Still the quote from @ioerror is: "RC4 is broken in real time" so that's either hyperbole or there is an attack better than 75 hours still out there.
> To successfully decrypt a 16-character cookie with a success probability of 94%, roughly 9x2^27 encryptions of the cookie need to be captured. Since we can make the client transmit 4450 requests per seconds, this amount can be collected in merely 75 hours.
How likely would that amount of network traffic and energy consumption cue the potential victim that something malicious is going on?
I guess that 4450 requests/s to one IP, or even spread across multiple IPs, could trigger some alarms if the victim is alert. Unfortunately, I'm not that familiar with IDS/IPS's to answer that with much confidence.
In any case, an attacker has a lot of options. The requests do not need to be made sequentially, so an attacker could basically start and resume his attack whenever he wants, e.g. when the victim is away from keyboard (which he can estimate based on the network traffic someone usually generates). An attacker could also simply slow down the number of requests/s, although this results in a larger number of hours required for a successful attack.
As for energy/CPU consumption, I don't think that'd be a big concern. When the practical attack was performed, the CPU usage went up to around 75%, still allowing one to visit other websites without noticing anything. So unless one would closely monitor the CPU/network usage, I don't think the average victim would notice it.
What if this attack targeted a phone or laptop? Battery would die faster, device would get warmer, and fans spin up.
Why even bring it up?
Do you really think this scenario is realistic and worthy of consideration at all?
I think the bigger issue with this exploit is just the fact that so many submissions need to be sent. I don't really see someone sitting there for 75 hours while this takes place without closing the browser/window/tab.
EDIT: If you're already injecting JS, you're probably better off just phishing the user for their credentials. Faster, easier, and will work more often than relying on the user staying active enough to send traffic for the next 75h.
EDIT 2: Not saying this isn't a valid vulnerability, just not one that can be practically executed currently without much simpler alternatives.
But that's not a problem. If the user closes the browser or tab, the attack can continue at a later point in time. It doesn't need to be collected all at once. As a concrete example, if you leave your computer at work running during the weekend, the attacker has enough time. Or if you leave it running during the night, the attack can be spread out over a few nights. I'm sure there are even more scenarios than just these two examples: there's room for quite some flexibility when performing the attack.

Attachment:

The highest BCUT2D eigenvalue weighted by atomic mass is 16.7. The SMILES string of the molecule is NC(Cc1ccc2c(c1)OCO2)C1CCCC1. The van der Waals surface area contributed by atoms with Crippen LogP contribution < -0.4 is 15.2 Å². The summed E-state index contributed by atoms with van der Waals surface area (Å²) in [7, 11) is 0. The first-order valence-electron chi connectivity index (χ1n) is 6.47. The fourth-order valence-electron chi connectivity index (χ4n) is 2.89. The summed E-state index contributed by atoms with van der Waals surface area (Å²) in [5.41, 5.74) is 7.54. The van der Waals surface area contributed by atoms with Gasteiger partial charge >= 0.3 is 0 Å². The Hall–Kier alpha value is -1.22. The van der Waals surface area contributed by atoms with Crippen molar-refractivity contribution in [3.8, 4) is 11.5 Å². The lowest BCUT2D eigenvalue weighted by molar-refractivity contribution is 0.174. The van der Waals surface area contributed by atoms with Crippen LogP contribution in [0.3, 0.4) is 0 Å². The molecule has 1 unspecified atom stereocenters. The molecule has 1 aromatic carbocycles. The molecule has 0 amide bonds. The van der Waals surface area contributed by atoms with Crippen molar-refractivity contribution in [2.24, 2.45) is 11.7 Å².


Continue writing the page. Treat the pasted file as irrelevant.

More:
That's assuming the attacker regains control, so you'd have to visit a malicious page every time the attack needs to be re-initiated. EDIT: I'm dumb, somehow I managed to forget mid conversation that this was assuming MitM and not a compromised site. Disregard this point.
Also, while this method can be used for other, static data, pretty much all of the stuff you would want / have access to through doing this will be time-sensitive. Even a straight 72h most "secure" things such as cookies will be changed, forcing a restart of this process. Extending this even longer just gives a bigger window for the cookie/whatever to timeout.
EDIT: though I guess if the cookie you're trying to crack doesn't expire, then this could be an issue. I still think there are vastly easier methods if you can arbitrarily inject into http pages though.
Every non-HTTPS page can be considered malicious, if the attacker can do a MITM.
Since the attacker can capture the encrypted traffic, he most probably is in the middle and can do a MITM.
Therefore, if you are under this attack, every non-HTTPS page is malicious.
Let's say the client leaves their computer on at work over a long weekend ...
The collision attacks against MD5 were at first also claimed to be impractical...
It really shouldn't have been considered a proper cryptographic cypher ever.
Hopefully the NSA MITMs it with an "RC4 is fffiiinnneee" message.
"Only" 75 hours, where you have to force the victim to do make a very large number of encrypted messages. IMO, this wouldn't work when trying to break someone's SSL connection at the local Starbucks.
If I had a dime for every penny of damage caused when people downplay the practicality of attacks against deployed crypto...
75 hours is enough time to attack a laptop left plugged in at the office over a 3-day weekend, and there's no reason why you'd have to attack only one laptop at a time.
The paper also says, "capturing traffic for 52 hours already proved to be sufficient", so it's not like 75 hours is some hard minimum.
"Our attack is not limited to decrypting cookies. Any data or information that is repeatedly encrypted can be recovered."
"We can break a WPA-TKIP network within an hour."
RC4 is dead, dead, dead. As with MD5, the writing's been on the wall for a while now, and attacks are only going to get better.
But if a couple guys can break something in 75 hours, knowing crypto attacks only get better, you can already consider this broken.
Also, 16 characters seems awfully short for a cookie, especially one meant for authentication purposes.